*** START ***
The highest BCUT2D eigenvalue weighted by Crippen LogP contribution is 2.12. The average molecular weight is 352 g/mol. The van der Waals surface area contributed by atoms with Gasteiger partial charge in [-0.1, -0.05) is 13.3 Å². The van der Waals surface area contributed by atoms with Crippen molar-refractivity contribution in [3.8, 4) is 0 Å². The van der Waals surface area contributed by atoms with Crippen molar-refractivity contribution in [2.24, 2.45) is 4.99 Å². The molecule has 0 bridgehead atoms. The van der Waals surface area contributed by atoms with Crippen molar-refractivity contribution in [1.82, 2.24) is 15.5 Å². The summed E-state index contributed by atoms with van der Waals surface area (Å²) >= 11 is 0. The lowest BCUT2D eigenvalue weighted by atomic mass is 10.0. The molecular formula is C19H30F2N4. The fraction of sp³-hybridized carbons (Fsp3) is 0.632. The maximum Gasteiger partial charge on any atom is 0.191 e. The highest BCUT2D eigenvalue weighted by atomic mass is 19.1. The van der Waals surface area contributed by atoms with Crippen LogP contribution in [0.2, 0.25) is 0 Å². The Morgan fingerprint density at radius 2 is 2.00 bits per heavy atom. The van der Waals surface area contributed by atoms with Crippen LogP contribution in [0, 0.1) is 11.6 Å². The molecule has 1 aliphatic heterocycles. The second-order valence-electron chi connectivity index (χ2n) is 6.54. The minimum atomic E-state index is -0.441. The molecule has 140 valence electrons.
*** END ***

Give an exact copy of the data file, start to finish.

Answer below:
The highest BCUT2D eigenvalue weighted by Crippen LogP contribution is 2.12. The average molecular weight is 352 g/mol. The van der Waals surface area contributed by atoms with Gasteiger partial charge in [-0.1, -0.05) is 13.3 Å². The van der Waals surface area contributed by atoms with Crippen molar-refractivity contribution in [3.8, 4) is 0 Å². The van der Waals surface area contributed by atoms with Crippen molar-refractivity contribution in [2.24, 2.45) is 4.99 Å². The molecule has 0 bridgehead atoms. The van der Waals surface area contributed by atoms with Crippen molar-refractivity contribution in [1.82, 2.24) is 15.5 Å². The summed E-state index contributed by atoms with van der Waals surface area (Å²) >= 11 is 0. The lowest BCUT2D eigenvalue weighted by atomic mass is 10.0. The molecular formula is C19H30F2N4. The fraction of sp³-hybridized carbons (Fsp3) is 0.632. The maximum Gasteiger partial charge on any atom is 0.191 e. The highest BCUT2D eigenvalue weighted by atomic mass is 19.1. The van der Waals surface area contributed by atoms with Crippen LogP contribution in [0.2, 0.25) is 0 Å². The Morgan fingerprint density at radius 2 is 2.00 bits per heavy atom. The van der Waals surface area contributed by atoms with Crippen LogP contribution in [0, 0.1) is 11.6 Å². The molecule has 1 aliphatic heterocycles. The second-order valence-electron chi connectivity index (χ2n) is 6.54. The minimum atomic E-state index is -0.441. The molecule has 140 valence electrons.